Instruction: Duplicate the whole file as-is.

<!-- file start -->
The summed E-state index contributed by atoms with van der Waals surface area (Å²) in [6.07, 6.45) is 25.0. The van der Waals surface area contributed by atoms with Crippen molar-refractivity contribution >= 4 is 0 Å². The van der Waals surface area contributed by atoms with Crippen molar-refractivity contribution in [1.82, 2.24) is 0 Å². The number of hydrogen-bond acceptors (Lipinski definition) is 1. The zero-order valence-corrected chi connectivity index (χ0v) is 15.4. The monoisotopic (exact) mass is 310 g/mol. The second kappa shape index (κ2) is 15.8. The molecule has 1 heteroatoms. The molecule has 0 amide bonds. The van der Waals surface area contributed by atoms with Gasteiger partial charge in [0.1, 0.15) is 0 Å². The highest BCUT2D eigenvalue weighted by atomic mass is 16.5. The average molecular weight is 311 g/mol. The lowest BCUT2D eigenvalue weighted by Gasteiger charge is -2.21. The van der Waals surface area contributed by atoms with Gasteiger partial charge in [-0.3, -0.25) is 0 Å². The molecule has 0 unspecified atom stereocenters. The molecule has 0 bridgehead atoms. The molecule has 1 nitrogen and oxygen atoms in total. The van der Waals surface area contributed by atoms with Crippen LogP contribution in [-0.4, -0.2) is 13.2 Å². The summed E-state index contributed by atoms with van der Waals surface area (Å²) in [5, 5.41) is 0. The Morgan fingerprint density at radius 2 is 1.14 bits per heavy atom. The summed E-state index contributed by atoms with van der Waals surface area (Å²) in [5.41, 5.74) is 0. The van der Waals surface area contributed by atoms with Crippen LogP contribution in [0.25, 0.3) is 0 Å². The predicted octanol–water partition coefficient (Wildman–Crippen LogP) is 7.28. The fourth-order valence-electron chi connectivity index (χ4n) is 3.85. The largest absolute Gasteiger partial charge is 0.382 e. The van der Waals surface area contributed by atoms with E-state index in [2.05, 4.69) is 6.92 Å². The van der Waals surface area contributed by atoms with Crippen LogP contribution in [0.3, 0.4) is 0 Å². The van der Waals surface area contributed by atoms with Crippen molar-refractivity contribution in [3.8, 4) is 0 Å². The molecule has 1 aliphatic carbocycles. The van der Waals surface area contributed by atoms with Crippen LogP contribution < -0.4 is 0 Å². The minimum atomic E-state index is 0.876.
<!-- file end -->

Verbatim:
The summed E-state index contributed by atoms with van der Waals surface area (Å²) in [6.07, 6.45) is 25.0. The van der Waals surface area contributed by atoms with Crippen molar-refractivity contribution >= 4 is 0 Å². The van der Waals surface area contributed by atoms with Crippen molar-refractivity contribution in [1.82, 2.24) is 0 Å². The number of hydrogen-bond acceptors (Lipinski definition) is 1. The zero-order valence-corrected chi connectivity index (χ0v) is 15.4. The monoisotopic (exact) mass is 310 g/mol. The second kappa shape index (κ2) is 15.8. The molecule has 1 heteroatoms. The molecule has 0 amide bonds. The van der Waals surface area contributed by atoms with Gasteiger partial charge in [0.1, 0.15) is 0 Å². The highest BCUT2D eigenvalue weighted by atomic mass is 16.5. The average molecular weight is 311 g/mol. The lowest BCUT2D eigenvalue weighted by Gasteiger charge is -2.21. The van der Waals surface area contributed by atoms with Gasteiger partial charge in [-0.3, -0.25) is 0 Å². The molecule has 0 unspecified atom stereocenters. The molecule has 0 bridgehead atoms. The molecule has 1 nitrogen and oxygen atoms in total. The van der Waals surface area contributed by atoms with Crippen LogP contribution in [-0.4, -0.2) is 13.2 Å². The summed E-state index contributed by atoms with van der Waals surface area (Å²) in [5, 5.41) is 0. The Morgan fingerprint density at radius 2 is 1.14 bits per heavy atom. The summed E-state index contributed by atoms with van der Waals surface area (Å²) in [5.41, 5.74) is 0. The van der Waals surface area contributed by atoms with Crippen LogP contribution in [0.25, 0.3) is 0 Å². The predicted octanol–water partition coefficient (Wildman–Crippen LogP) is 7.28. The fourth-order valence-electron chi connectivity index (χ4n) is 3.85. The largest absolute Gasteiger partial charge is 0.382 e. The van der Waals surface area contributed by atoms with E-state index in [2.05, 4.69) is 6.92 Å². The van der Waals surface area contributed by atoms with Crippen LogP contribution in [0.3, 0.4) is 0 Å². The van der Waals surface area contributed by atoms with Crippen molar-refractivity contribution in [3.8, 4) is 0 Å². The molecule has 1 aliphatic carbocycles. The van der Waals surface area contributed by atoms with Crippen LogP contribution < -0.4 is 0 Å². The minimum atomic E-state index is 0.876.